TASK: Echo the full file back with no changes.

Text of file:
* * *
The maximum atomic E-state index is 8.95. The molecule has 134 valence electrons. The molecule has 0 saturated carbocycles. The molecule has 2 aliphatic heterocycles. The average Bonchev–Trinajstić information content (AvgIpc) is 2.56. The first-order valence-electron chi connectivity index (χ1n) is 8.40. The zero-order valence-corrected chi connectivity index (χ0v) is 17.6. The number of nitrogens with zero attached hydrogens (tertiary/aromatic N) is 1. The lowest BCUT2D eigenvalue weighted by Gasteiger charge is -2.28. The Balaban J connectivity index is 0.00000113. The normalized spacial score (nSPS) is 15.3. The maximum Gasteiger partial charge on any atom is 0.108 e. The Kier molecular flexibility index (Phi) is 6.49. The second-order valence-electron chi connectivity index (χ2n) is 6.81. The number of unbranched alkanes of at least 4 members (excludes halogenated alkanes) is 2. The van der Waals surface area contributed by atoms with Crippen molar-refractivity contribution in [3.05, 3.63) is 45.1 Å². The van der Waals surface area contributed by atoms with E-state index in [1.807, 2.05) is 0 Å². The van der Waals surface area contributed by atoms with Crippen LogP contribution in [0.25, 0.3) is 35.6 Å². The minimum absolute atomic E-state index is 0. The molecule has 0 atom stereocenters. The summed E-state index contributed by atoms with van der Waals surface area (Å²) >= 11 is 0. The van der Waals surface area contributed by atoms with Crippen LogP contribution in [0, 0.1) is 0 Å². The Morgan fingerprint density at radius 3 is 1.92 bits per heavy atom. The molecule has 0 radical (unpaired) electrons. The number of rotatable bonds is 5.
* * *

The maximum atomic E-state index is 8.95. The molecule has 134 valence electrons. The molecule has 0 saturated carbocycles. The molecule has 2 aliphatic heterocycles. The average Bonchev–Trinajstić information content (AvgIpc) is 2.56. The first-order valence-electron chi connectivity index (χ1n) is 8.40. The zero-order valence-corrected chi connectivity index (χ0v) is 17.6. The number of nitrogens with zero attached hydrogens (tertiary/aromatic N) is 1. The lowest BCUT2D eigenvalue weighted by Gasteiger charge is -2.28. The Balaban J connectivity index is 0.00000113. The normalized spacial score (nSPS) is 15.3. The maximum Gasteiger partial charge on any atom is 0.108 e. The Kier molecular flexibility index (Phi) is 6.49. The second-order valence-electron chi connectivity index (χ2n) is 6.81. The number of unbranched alkanes of at least 4 members (excludes halogenated alkanes) is 2. The van der Waals surface area contributed by atoms with Crippen molar-refractivity contribution in [3.05, 3.63) is 45.1 Å². The van der Waals surface area contributed by atoms with E-state index in [1.807, 2.05) is 0 Å². The van der Waals surface area contributed by atoms with Crippen LogP contribution in [0.25, 0.3) is 35.6 Å². The minimum absolute atomic E-state index is 0. The molecule has 0 atom stereocenters. The summed E-state index contributed by atoms with van der Waals surface area (Å²) >= 11 is 0. The van der Waals surface area contributed by atoms with Crippen LogP contribution in [0, 0.1) is 0 Å². The Morgan fingerprint density at radius 3 is 1.92 bits per heavy atom. The molecule has 0 radical (unpaired) electrons. The number of rotatable bonds is 5.